Without realizing it, by worshiping God during his woes, Job is saying, “In your face, Lucifer! I never set my affections on these things in the first place. And when it came to the kids, I’ve understood from the day we had our first child until we had our last, they’re all God’s. He is the One who gave them, and He is the One who has the right to take them whenever He wants them back.”
That explains how Job could say in all sincerity, “Blessed be the name of the Lord.” And why the biblical narrative adds, “Through all this Job did not sin nor did he blame God” (Job 1:21–22). Since he never considered himself sole owner, Job had little struggle releasing the Lord’s property. When you understand that everything you have is on loan, you are better prepared to release it when the owner wants it back.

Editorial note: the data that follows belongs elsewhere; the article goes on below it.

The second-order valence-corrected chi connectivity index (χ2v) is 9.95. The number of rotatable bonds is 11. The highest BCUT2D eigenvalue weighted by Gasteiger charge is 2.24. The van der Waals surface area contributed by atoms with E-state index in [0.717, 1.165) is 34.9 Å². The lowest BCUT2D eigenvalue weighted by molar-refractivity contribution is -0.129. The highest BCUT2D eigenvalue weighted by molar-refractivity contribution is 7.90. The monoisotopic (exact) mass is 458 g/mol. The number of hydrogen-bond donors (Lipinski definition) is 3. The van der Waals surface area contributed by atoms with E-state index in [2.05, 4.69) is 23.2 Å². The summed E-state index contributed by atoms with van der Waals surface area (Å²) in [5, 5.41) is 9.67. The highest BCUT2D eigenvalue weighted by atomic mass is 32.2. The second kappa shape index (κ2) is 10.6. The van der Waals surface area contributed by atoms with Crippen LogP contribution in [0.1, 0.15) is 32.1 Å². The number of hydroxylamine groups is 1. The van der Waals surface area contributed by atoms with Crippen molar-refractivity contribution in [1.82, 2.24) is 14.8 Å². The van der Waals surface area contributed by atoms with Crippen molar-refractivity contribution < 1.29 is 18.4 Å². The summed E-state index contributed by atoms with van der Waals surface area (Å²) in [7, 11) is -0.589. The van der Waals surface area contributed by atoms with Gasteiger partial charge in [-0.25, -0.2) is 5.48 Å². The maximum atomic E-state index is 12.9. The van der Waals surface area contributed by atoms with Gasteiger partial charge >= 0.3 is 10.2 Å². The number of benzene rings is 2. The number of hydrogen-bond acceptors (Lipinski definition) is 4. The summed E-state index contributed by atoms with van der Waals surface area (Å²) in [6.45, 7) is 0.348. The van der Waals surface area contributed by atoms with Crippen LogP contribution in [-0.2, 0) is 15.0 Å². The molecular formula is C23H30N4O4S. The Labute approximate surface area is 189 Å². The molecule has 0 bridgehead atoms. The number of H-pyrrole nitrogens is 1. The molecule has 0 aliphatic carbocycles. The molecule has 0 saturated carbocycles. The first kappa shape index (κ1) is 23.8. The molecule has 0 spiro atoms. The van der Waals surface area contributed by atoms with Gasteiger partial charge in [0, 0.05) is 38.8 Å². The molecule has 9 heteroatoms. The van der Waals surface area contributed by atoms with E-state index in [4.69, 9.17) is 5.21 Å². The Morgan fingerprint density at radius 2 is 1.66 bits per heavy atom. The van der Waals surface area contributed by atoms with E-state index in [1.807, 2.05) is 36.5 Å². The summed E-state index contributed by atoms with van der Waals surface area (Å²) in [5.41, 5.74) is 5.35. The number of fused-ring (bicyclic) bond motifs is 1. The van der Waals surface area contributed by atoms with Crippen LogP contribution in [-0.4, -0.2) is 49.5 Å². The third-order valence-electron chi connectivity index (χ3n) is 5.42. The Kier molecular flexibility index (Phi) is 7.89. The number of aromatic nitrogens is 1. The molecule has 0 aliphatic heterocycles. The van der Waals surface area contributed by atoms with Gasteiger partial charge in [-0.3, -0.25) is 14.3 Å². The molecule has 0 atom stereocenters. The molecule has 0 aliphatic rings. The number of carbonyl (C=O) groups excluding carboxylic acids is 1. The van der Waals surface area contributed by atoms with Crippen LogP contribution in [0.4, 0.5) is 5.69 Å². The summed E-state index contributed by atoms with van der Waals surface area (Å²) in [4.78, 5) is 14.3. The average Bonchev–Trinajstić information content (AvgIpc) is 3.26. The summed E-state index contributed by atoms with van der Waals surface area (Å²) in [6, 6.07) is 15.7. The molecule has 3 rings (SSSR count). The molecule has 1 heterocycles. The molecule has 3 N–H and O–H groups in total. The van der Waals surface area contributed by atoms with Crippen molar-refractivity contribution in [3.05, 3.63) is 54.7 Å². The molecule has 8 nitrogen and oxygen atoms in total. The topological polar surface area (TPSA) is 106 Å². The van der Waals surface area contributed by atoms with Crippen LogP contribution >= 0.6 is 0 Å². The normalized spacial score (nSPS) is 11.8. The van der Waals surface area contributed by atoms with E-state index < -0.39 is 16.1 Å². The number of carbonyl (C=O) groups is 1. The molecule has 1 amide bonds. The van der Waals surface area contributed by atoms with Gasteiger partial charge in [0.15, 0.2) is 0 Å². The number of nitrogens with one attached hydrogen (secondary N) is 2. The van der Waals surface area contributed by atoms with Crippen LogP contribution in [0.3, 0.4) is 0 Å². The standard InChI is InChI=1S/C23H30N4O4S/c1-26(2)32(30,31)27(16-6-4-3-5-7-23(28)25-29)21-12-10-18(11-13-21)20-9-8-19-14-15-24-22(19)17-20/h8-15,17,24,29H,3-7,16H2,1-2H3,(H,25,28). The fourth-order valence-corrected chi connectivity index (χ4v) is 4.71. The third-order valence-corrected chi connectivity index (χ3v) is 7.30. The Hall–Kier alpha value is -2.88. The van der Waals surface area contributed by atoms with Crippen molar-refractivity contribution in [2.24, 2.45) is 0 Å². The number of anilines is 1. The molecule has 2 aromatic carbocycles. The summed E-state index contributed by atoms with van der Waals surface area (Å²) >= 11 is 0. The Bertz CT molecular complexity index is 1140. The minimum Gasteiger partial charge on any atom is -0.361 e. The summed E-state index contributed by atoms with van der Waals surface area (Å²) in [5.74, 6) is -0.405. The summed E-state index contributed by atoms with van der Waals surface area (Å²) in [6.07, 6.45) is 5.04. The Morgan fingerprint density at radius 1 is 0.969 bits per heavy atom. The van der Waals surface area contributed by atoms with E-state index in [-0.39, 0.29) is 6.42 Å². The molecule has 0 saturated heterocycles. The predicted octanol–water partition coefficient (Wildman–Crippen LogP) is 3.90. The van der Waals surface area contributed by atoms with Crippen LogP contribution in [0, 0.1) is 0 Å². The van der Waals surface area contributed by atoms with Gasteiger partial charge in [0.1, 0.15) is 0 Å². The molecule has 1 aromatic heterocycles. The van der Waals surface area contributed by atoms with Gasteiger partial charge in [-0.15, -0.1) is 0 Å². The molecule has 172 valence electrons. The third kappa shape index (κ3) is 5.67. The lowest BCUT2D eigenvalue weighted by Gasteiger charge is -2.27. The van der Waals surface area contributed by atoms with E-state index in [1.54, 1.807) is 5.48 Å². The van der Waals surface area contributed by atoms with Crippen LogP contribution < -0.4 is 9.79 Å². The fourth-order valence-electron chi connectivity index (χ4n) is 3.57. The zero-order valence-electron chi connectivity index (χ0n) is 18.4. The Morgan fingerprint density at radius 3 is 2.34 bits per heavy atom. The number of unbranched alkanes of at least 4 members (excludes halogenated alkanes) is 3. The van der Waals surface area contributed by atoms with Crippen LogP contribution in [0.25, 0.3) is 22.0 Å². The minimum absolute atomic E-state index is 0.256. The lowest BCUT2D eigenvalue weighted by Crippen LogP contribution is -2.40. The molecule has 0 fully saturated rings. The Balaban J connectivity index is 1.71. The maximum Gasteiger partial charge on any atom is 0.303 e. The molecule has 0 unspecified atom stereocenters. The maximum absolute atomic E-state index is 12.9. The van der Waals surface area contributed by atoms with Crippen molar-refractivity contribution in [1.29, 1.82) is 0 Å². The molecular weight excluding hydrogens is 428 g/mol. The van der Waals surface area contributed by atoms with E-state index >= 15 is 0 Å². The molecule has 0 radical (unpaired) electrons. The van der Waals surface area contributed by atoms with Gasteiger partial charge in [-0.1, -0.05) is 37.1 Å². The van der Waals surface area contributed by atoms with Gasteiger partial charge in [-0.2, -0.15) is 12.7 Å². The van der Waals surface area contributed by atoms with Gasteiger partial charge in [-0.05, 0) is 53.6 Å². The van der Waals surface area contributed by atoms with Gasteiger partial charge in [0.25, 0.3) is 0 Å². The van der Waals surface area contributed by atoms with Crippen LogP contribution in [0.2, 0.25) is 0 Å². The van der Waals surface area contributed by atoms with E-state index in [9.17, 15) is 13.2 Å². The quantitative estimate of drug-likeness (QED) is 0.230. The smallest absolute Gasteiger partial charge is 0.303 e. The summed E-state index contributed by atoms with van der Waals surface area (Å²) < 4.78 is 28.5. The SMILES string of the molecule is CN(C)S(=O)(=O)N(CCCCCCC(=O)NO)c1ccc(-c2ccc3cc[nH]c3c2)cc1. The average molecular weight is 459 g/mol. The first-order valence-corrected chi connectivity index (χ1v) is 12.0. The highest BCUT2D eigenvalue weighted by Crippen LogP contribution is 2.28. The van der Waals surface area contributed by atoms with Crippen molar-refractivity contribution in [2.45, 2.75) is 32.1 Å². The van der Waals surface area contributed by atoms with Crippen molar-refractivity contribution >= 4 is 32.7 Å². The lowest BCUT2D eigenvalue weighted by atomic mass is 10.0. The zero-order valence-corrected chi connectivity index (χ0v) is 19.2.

We enter the world with our tiny fists clenched, screaming, but we always leave the world with hands open on our silent chests. Naked in, naked out. And in the interlude, “Lord God, blessed be Your name for loaning me everything I’m able to enjoy.”
“Through all this Job did not sin.” Isn’t that wonderful? “Nor did he blame God.” Why blame God?
As one man has written, “God has given him a rehearsal for death. All things belong to God, absolutely, to be given as a gift, not a claim, to be taken back without wrong. There is no talk of human ‘rights.’ The Lord is the sovereign owner of all, and Job rejoices in this wonderful fact.”
With 20/20 perspective, Job lifted himself off the ground, looked around at all that had changed, then put his arm around his grieving wife, held her close, and whispered, “God gave, and for some unrevealed reason, He chose to take back. He owns it all, sweetheart.”
This entire chapter could have been written in three words. I believe they represent the reason Job became a man of heroic endurance: hold everything loosely.
Are you doing that?